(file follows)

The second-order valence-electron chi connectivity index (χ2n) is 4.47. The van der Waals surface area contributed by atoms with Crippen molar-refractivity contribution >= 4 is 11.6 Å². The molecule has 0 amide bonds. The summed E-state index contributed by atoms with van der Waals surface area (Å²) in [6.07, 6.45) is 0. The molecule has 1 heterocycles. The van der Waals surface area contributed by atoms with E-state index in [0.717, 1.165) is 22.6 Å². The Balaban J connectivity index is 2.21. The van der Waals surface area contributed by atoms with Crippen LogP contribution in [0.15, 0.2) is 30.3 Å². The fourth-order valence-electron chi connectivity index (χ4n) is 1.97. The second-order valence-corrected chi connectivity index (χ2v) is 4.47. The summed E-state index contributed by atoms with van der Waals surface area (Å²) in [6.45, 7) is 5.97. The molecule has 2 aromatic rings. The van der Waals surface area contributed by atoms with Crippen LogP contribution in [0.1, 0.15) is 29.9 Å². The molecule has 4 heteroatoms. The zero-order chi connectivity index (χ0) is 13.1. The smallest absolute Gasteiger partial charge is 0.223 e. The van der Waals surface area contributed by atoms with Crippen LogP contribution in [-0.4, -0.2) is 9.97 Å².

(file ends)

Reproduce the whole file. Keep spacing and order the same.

The second-order valence-electron chi connectivity index (χ2n) is 4.47. The van der Waals surface area contributed by atoms with Crippen molar-refractivity contribution >= 4 is 11.6 Å². The molecule has 0 amide bonds. The summed E-state index contributed by atoms with van der Waals surface area (Å²) in [6.07, 6.45) is 0. The molecule has 1 heterocycles. The van der Waals surface area contributed by atoms with E-state index in [0.717, 1.165) is 22.6 Å². The Balaban J connectivity index is 2.21. The van der Waals surface area contributed by atoms with Crippen LogP contribution in [0.15, 0.2) is 30.3 Å². The fourth-order valence-electron chi connectivity index (χ4n) is 1.97. The second-order valence-corrected chi connectivity index (χ2v) is 4.47. The summed E-state index contributed by atoms with van der Waals surface area (Å²) in [6.45, 7) is 5.97. The molecule has 2 aromatic rings. The van der Waals surface area contributed by atoms with Crippen LogP contribution in [0.1, 0.15) is 29.9 Å². The molecule has 4 heteroatoms. The zero-order chi connectivity index (χ0) is 13.1. The smallest absolute Gasteiger partial charge is 0.223 e. The van der Waals surface area contributed by atoms with Crippen LogP contribution in [-0.4, -0.2) is 9.97 Å².